Empowering the Church
In his second epistle to the Corinthian Church, the apostle Paul empowered the church by affirming that God's strength and power is revealed and works in our weakness. The apostle empowered the church with God's strength after having confronted the immorality, doctrinal confusion and frequent disputes that had become commonplace among the Corinthian believers. Paul's message to this church was simple yet powerful: Consider the values of Christ's redemption and realign your thinking with God's instructions.
Although this letter was written to admonish, instruct and encourage the early church, they are just as relevant to us today.
This verse-by-verse devotional study, complete with engaging commentary and practical life applications, will challenge you to pursue a closer walk with Jesus Christ and grow in the faith.
"If you seek transformation of your spirit that will deepen your walk with Yeshua, this text is for you….Let this commentary help you to have fellowship with the Father through the writings of Paul. It will transform those who embrace the truth."
--Timothy N. Daly, PhD
2 Corinthians 1:1–7
1:1 From Paul, an apostle of Christ Jesus by the will of God, and from Timothy our brother. To God’s church in the city of Corinth and to all God’s holy people everywhere in Greece.
Paul opened his second letter to the Corinthians with a remark that confirmed his position as an apostle of Jesus Christ. God had determined Paul’s apostleship. He neither earned the position nor in any way acquired it. It was an office assigned to him by God’s appointment (Galatians 1:15–17). Paul identified his spiritual office at the outset so that he could command the attention of his audience in order to clearly and directly convey God’s message with authority. It was important for the Corinthian church to realize that Paul served Jesus Christ under the authority of God’s appointment.
Paul’s opening greeting to the Corinthians included Timothy’s greetings as well. Timothy was Paul’s spiritual son and companion in ministry (1 Timothy 1:2). Paul sent Timothy to Corinth to minister to them on his behalf (1 Corinthians 16:10–11). Timothy also cared greatly for the Corinthians. Although we are not told whether Timothy made it to Corinth or not, the present letter was sent after receiving word of the Corinthians’ reaction to the first letter.
This second letter to the Corinthians as well as all the saints in Greece targeted a more focused audience than the general audience addressed in the first letter because it was sent as a response to the reaction of the Corinthians to the first letter and, perhaps, other letters as well (1 Corinthians 5:9; 2 Corinthians 2:23–24; 7:12).
1:2 Good will and peace from God our Father and the Lord Jesus Christ are yours!
The second letter to the Corinthians reaffirmed Paul’s apostleship and invoked God’s grace and peace as the framework in which the Gospel was being proclaimed. In a deeply caring Christian attitude, Paul greeted the Corinthians with the “good will and peace” of God the Father and the Lord Jesus Christ. In typical Pauline fashion, Paul acknowledged God’s all-sufficient grace revealed in His goodness, perfect will, and peace as the reason for and the substance of his letter. Paul carefully pointed to God the Father and the Lord Jesus Christ so that they would not miss the essence of the Gospel he was explaining to them.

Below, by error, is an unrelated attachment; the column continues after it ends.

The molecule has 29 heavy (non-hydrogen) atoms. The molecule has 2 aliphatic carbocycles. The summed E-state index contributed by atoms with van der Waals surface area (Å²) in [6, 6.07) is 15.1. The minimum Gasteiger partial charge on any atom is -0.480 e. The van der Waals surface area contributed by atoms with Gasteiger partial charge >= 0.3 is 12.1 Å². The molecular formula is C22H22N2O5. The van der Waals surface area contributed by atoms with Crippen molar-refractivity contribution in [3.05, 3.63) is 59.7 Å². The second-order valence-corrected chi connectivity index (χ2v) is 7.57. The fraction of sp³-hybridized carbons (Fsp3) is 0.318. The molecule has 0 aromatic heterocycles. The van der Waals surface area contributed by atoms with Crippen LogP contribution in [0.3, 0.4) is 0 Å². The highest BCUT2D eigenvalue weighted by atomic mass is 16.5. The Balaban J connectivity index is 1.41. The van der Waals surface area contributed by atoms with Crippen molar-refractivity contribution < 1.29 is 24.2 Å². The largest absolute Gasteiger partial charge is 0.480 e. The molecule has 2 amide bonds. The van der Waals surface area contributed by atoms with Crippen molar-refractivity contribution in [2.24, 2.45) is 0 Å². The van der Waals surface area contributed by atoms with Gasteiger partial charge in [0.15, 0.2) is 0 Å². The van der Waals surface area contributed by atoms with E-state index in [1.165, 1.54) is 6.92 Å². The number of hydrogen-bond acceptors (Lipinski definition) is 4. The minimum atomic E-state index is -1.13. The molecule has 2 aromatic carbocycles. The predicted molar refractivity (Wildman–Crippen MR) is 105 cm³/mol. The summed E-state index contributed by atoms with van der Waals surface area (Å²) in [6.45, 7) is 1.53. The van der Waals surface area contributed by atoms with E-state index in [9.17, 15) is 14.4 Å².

God’s good will reflects the redeeming and sustaining grace by which the Lord has saved them, emphasizing those believers are, indeed, God’s ransomed children (Galatians 4:6). The prince of peace offers rest to those who come to him in faith and accept His lordship (Isaiah 9:6; Matthew 11:28–29). Paul wanted to instill this fundamental truth in the hearts of all believers so that they could understand his message and be comforted by God’s grace and rest in His peace. The Corinthians were thereby reminded that God’s divine favor had rested upon them as it does upon all the redeemed across the ages through God’s good will and the peace of the Lord Jesus Christ.
1:3 Praise the God and Father of our Lord Jesus Christ! He is the Father who is compassionate and the God who gives comfort.
Paul praised and glorified God as a prelude to his letter. He praised God’s Name and worshiped Him emphasizing the benefits of His salvation—compassion and comfort. Coupled with his warm greeting and the invocation of God’s good will and peace, Paul’s recognition of God’s surpassing goodness was intended to prepare his audience for the rest of his letter.
Those who are saved through the Redeemer’s finished work can truly rest in His grace and be comforted by His peace. God is mercy (Hebrews 8:12). He is the God of all comfort, and there is total assurance and complete rest in His Name (1 Thessalonians 1:3). The Gospel Paul preached to the Corinthians came from God, Who dispensed His mercy and comfort to the world through His Son.
By pointing to the source of mercy and comfort, Paul set the context of his letter. By directing the Corinthians’ attention to God as the Father from Whom their help came, he encouraged them to trust God for the message that he was about to share with them.